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Re: [tlug] Journals, Authors and 'Free Peer Review'

On Sunday, September 30, 2018 01:19 AM, Stephen J. Turnbull wrote:
Raymond Wan writes:

  > Oh...  If you're alluding to plagiarism or some other
  > suspicious behaviour, then yes, you're correct.
No, I wasn't.  I'm talking about "honest" research that is published
in non-refereed venues (including pay-to-publish venues that claim to
have referees).

(Looking back at my previous message...) We were hypothetically talking about me being a referee and looking at some paper which has not cited an ArXiv paper. Do I point it out to the author?

I'm not sure if I would ever point out to an author about not citing non-peer-reviewed work. In some areas (i.e., life sciences), there are oral presentations that are really just abstracts with a possible poster session. They may have some good ideas, but I would never ask an author to cite such work. Indeed, I would (personally) lump ArXiv together with them.

But maybe that might change but you're asking for my opinion right now.

  > I guess what I mean is if someone searched their digital
  > libraries of choice for their discipline and didn't turn up
  > anything.  i.e., ACM and IEEE's digital libraries.  Is that
  > enough?

That depends on the purpose of the search.  If you're looking for
reason to believe your work is not duplicative of someone else's, no,
that's not good enough.  One of my sempai was a year into data
collection for his dissertation, when somebody independently published
something very similar to what he planned for his chapters 2 and 3 (in
the elsewhere-mentioned American Economic Review, no less).  One
suspects that preprints were available much earlier if he had only
known where to look (the AER had an acceptance to print lag of about 6
months, and a submission to acceptance lag of 6 to 24 months).  I'm
not sure why his advisor didn't know about it.

Alas, advisors aren't Gods. They can and sometimes do miss things. I do recall a story where a student worked on his/her PhD dissertation for 2 years and then something came out that disputed the whole hypothesis. That student ended up quitting. (This is one of those someone told someone who told me...not sure how reliable is this story.)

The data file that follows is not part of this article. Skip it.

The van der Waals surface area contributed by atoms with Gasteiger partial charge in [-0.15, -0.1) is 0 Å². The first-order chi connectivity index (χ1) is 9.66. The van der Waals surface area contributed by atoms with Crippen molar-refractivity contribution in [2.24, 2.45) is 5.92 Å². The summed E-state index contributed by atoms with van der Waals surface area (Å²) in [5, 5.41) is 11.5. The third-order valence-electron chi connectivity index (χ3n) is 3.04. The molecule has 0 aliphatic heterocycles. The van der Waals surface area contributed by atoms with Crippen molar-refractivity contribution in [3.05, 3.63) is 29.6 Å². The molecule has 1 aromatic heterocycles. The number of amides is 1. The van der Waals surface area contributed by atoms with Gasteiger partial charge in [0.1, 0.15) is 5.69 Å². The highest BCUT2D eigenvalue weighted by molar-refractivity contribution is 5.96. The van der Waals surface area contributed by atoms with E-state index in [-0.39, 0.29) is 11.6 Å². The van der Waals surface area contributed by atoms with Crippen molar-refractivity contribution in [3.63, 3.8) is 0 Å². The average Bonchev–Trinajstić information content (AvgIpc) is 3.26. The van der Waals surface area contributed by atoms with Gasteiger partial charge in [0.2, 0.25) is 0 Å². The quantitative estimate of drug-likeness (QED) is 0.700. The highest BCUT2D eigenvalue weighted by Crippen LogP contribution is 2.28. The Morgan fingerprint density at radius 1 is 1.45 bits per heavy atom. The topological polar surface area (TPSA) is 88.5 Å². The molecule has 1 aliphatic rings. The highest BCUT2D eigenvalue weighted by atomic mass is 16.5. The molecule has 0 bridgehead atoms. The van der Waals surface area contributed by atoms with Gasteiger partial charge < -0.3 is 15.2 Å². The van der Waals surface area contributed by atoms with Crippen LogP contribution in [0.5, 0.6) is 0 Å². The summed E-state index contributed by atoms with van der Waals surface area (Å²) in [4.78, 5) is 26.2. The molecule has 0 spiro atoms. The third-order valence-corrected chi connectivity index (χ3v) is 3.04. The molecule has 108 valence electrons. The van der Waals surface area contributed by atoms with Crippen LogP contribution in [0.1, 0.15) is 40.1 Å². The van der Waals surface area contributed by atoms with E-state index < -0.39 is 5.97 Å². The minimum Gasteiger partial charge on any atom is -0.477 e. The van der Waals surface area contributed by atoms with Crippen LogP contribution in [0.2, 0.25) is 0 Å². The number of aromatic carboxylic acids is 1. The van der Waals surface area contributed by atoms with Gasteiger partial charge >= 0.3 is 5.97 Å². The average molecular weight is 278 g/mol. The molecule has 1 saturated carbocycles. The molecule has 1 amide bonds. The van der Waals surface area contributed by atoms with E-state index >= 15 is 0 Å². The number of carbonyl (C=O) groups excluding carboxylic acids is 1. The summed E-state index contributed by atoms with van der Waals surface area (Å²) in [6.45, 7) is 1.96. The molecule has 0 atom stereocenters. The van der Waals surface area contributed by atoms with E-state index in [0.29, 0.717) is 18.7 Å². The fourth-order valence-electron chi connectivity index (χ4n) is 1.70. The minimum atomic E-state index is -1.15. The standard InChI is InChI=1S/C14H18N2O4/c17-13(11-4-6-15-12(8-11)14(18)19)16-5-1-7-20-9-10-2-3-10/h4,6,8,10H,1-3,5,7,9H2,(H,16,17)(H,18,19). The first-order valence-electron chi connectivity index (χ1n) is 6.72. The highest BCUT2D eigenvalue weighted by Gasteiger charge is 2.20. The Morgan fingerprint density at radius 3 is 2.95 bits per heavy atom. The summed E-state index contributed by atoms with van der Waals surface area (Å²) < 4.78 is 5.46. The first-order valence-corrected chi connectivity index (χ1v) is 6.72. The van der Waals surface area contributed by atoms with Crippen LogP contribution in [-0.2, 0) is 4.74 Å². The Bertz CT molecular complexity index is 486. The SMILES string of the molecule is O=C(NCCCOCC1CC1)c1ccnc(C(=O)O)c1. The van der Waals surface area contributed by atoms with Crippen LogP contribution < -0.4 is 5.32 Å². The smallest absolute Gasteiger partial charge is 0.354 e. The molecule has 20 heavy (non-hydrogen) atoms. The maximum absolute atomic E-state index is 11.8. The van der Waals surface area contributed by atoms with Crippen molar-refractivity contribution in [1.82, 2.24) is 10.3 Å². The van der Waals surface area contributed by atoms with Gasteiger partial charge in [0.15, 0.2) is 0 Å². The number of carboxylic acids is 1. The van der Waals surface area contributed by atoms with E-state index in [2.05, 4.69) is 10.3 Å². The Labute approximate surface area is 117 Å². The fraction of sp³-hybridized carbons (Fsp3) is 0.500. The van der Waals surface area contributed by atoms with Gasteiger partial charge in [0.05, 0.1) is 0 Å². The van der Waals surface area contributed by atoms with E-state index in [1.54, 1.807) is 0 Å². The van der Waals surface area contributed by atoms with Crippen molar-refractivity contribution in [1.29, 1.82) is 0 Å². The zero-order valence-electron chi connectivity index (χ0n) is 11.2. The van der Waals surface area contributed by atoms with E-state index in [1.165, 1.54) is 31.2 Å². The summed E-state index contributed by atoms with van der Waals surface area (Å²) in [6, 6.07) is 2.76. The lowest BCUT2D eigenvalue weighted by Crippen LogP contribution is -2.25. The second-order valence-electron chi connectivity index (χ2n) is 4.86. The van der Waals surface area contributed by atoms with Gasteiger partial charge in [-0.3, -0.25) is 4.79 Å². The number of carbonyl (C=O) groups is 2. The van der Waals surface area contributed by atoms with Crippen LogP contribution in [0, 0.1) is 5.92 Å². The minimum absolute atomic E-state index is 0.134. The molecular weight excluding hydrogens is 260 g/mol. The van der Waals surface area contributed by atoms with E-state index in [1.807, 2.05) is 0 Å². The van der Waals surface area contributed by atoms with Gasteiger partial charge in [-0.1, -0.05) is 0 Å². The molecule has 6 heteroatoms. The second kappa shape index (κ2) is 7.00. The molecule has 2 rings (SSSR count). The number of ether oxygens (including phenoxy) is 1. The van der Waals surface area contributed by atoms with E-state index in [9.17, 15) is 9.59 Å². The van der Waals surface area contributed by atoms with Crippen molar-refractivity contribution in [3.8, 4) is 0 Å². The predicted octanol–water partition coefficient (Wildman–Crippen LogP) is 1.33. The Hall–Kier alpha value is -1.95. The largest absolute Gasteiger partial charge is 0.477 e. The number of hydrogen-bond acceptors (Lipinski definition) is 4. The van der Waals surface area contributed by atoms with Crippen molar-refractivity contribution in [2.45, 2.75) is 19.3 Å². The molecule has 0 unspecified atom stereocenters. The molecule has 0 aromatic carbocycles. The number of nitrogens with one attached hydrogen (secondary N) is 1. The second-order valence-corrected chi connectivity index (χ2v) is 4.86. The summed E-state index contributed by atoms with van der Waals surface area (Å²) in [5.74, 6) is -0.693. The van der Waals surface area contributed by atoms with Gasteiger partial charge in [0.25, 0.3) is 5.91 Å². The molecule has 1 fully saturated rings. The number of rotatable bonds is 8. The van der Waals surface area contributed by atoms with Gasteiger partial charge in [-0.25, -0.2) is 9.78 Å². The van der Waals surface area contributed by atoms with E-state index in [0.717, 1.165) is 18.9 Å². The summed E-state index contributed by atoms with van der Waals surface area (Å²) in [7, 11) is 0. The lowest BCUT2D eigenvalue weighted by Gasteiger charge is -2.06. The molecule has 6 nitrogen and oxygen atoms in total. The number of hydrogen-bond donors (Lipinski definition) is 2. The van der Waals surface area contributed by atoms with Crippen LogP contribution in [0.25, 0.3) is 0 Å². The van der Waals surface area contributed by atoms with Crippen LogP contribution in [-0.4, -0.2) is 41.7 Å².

But, these things happens. There are no certainties in research just as there aren't any in business, either.

If you're doing a survey article on the current state of the art,
that's probably good enough.

If you're doing an original research paper where you've pretty much
completed the work, you should already have a sufficiently detailed
bibliography based on the purposes above, except it's worth doing a
lookup for new work citing the papers in your bibliography.

That is certainly true.

As I perhaps mentioned in a separate e-mail, if you've specialized, you probably know everyone in the field. (Or everyone and all of their past and current students :-) ). But someone does sometimes come out of nowhere and surprises everyone. Of course, this can be a good thing, depending on one's point of view...the good, at least, is that a research area isn't "closed"; anyone can get in if you do the background work to enter it.

  > Mentioning them isn't the hard part.  Trusting it is.  Or,
  > more precisely, trusting it enough to cite it is.
I don't see how you can have rules for that.  If my search turned up
more ArXiv articles than I had time to read, I'd see if there were any
titles that grabbed my eye and dig a little deeper (read abstracts or
so).  If it was only a couple in the last two years, I'd read them and
decide.  That's what it means to be a professional researcher to me
(although as I mentioned elsewhere stuff I work on has the half-life
of a proton :-รพ).

I don't think it's a rule but one does have to have a filter. I wish we had the time to read everything in our field, but we don't.

  > They do give weight to citations but the weight for something like
  > ArXiv will be a 0.  [Disclaimer: No, I haven't asked.]
Sure.  The effect I, and I'm pretty sure Benjamin, am thinking about
is more indirect.  People will see your ArXiv article, and more
important it may be an URL that's easier to remember or consider
"important".  Knowing your name from reading it, they may look for
your other, more reputable, publications, especially any in the